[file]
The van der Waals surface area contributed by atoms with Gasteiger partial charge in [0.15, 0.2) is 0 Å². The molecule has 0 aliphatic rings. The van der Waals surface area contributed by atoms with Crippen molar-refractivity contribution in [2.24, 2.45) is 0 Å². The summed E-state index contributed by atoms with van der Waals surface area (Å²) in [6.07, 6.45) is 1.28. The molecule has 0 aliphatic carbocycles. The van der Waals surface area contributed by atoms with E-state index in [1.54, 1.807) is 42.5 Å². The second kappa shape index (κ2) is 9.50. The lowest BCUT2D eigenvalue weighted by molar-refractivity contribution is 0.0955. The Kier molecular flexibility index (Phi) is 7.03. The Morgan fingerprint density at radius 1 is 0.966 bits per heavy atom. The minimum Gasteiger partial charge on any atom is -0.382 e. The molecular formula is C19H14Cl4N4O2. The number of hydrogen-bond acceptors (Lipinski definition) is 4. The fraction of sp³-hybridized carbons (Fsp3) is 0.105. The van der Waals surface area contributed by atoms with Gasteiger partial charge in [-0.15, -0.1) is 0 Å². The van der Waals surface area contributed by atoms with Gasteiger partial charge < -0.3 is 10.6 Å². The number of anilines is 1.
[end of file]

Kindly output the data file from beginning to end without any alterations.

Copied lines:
The van der Waals surface area contributed by atoms with Gasteiger partial charge in [0.15, 0.2) is 0 Å². The molecule has 0 aliphatic rings. The van der Waals surface area contributed by atoms with Crippen molar-refractivity contribution in [2.24, 2.45) is 0 Å². The summed E-state index contributed by atoms with van der Waals surface area (Å²) in [6.07, 6.45) is 1.28. The molecule has 0 aliphatic carbocycles. The van der Waals surface area contributed by atoms with E-state index in [1.54, 1.807) is 42.5 Å². The second kappa shape index (κ2) is 9.50. The lowest BCUT2D eigenvalue weighted by molar-refractivity contribution is 0.0955. The Kier molecular flexibility index (Phi) is 7.03. The Morgan fingerprint density at radius 1 is 0.966 bits per heavy atom. The minimum Gasteiger partial charge on any atom is -0.382 e. The molecular formula is C19H14Cl4N4O2. The number of hydrogen-bond acceptors (Lipinski definition) is 4. The fraction of sp³-hybridized carbons (Fsp3) is 0.105. The van der Waals surface area contributed by atoms with Gasteiger partial charge in [-0.15, -0.1) is 0 Å². The van der Waals surface area contributed by atoms with Gasteiger partial charge < -0.3 is 10.6 Å². The number of anilines is 1.